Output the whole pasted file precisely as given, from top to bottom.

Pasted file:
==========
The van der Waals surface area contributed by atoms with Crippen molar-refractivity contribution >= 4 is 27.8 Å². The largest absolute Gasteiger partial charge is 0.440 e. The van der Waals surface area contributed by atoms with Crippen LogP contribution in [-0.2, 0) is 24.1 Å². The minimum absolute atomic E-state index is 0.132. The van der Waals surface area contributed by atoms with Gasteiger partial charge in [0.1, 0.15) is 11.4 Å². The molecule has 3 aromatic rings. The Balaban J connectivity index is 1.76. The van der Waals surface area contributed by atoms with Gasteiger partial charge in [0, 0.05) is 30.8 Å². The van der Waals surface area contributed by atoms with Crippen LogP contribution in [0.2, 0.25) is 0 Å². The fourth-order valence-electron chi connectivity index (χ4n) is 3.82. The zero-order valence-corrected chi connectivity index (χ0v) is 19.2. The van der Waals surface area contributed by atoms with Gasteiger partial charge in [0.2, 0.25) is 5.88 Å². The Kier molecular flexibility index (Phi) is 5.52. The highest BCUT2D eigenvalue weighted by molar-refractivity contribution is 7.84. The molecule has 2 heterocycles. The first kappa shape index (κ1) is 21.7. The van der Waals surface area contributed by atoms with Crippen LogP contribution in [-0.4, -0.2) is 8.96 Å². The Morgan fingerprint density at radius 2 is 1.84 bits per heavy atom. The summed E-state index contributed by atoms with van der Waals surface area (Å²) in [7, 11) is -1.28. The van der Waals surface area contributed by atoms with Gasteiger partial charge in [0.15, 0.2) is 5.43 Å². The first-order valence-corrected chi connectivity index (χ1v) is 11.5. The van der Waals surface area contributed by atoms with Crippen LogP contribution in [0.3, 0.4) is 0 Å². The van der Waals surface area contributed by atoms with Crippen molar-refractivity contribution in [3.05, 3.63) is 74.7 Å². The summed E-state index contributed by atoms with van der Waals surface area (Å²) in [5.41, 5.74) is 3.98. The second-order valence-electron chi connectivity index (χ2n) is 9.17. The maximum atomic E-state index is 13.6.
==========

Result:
The van der Waals surface area contributed by atoms with Crippen molar-refractivity contribution >= 4 is 27.8 Å². The largest absolute Gasteiger partial charge is 0.440 e. The van der Waals surface area contributed by atoms with Crippen LogP contribution in [-0.2, 0) is 24.1 Å². The minimum absolute atomic E-state index is 0.132. The van der Waals surface area contributed by atoms with Gasteiger partial charge in [0.1, 0.15) is 11.4 Å². The molecule has 3 aromatic rings. The Balaban J connectivity index is 1.76. The van der Waals surface area contributed by atoms with Gasteiger partial charge in [0, 0.05) is 30.8 Å². The van der Waals surface area contributed by atoms with Crippen LogP contribution in [0.2, 0.25) is 0 Å². The fourth-order valence-electron chi connectivity index (χ4n) is 3.82. The zero-order valence-corrected chi connectivity index (χ0v) is 19.2. The van der Waals surface area contributed by atoms with Gasteiger partial charge in [0.2, 0.25) is 5.88 Å². The Kier molecular flexibility index (Phi) is 5.52. The highest BCUT2D eigenvalue weighted by molar-refractivity contribution is 7.84. The molecule has 2 heterocycles. The first kappa shape index (κ1) is 21.7. The van der Waals surface area contributed by atoms with Crippen LogP contribution in [-0.4, -0.2) is 8.96 Å². The Morgan fingerprint density at radius 2 is 1.84 bits per heavy atom. The summed E-state index contributed by atoms with van der Waals surface area (Å²) in [7, 11) is -1.28. The van der Waals surface area contributed by atoms with Gasteiger partial charge in [0.15, 0.2) is 5.43 Å². The first-order valence-corrected chi connectivity index (χ1v) is 11.5. The van der Waals surface area contributed by atoms with Crippen LogP contribution in [0.3, 0.4) is 0 Å². The van der Waals surface area contributed by atoms with Crippen molar-refractivity contribution in [3.05, 3.63) is 74.7 Å². The summed E-state index contributed by atoms with van der Waals surface area (Å²) in [5.41, 5.74) is 3.98. The second-order valence-electron chi connectivity index (χ2n) is 9.17. The maximum atomic E-state index is 13.6.